Longitudinal studies examining the potential mediating roles of birth weight and breastfeeding duration on the pathways between maternal gestational weight gain (GWG) and offspring anthropometric outcomes are lacking.METHODS:
We analyzed data from the mother-child pairs in the Infant Feeding Practices Study II (IFPS II) in late infancy (n = 1548) and at the Year 6 Follow-up (n = 1514) Study. Child anthropometrics included age- and sex-specific Z-scores for weight for age (WAZ), height /length for age, weight for height/length and body mass index (BMIZ). Structural equation models were used to estimate the total, direct and indirect effects of GWG on child anthropometrics through birth weight and breastfeeding duration.RESULTS:
The total effect of GWG on offspring anthropometric outcomes was significant for WAZ (β = 0.107, 95% confidence interval (CI): 0.052, 0.161) at late infancy and for WAZ (β = 0.122, 95% CI: 0.066, 0.177) and BMIZ (β = 0.120, 95% CI: 0.063, 0.178) at 6 years old. The direct effects of GWG on offspring's WAZ and BMIZ were observed only at 6 years old. The indirect effects of GWG through birth weight were significant on most of the offspring's anthropometric measures. Compared to breastfeeding duration, birth weight was a stronger mediator on the pathways between GWG and all proposed anthropometric measures both in late infancy and in early childhood. Longer duration of breastfeeding was inversely associated with all offspring anthropometric outcomes at late infancy but not with those outcomes at 6 years old.CONCLUSIONS:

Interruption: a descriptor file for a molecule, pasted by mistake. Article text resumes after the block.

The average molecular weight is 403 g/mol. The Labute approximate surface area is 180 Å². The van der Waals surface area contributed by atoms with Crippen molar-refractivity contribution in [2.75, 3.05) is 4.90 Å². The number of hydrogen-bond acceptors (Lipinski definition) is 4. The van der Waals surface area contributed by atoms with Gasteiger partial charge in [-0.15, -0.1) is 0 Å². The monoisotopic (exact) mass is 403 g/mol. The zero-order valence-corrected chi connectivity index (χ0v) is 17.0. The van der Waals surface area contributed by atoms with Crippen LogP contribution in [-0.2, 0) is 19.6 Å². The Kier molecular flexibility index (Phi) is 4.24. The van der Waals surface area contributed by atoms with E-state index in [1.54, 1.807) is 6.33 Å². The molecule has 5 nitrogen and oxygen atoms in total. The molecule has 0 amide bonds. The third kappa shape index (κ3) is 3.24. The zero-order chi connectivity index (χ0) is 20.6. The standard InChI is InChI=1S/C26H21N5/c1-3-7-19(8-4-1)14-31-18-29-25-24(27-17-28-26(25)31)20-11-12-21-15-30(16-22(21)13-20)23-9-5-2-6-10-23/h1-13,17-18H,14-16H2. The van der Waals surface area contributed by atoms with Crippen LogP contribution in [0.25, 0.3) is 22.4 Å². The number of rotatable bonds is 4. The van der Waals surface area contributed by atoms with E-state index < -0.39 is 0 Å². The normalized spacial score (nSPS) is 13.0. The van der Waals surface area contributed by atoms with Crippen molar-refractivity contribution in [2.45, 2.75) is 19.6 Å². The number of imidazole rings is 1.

Our findings suggest a stronger indirect rather than direct effect of GWG on children's anthropometric outcomes mainly through birth weight, independent of maternal sociodemographic and reproductive factors. Longer duration of breastfeeding might suppress the positive relationship between GWG, birth weight and anthropometric outcomes in late infancy but not among 6 years old.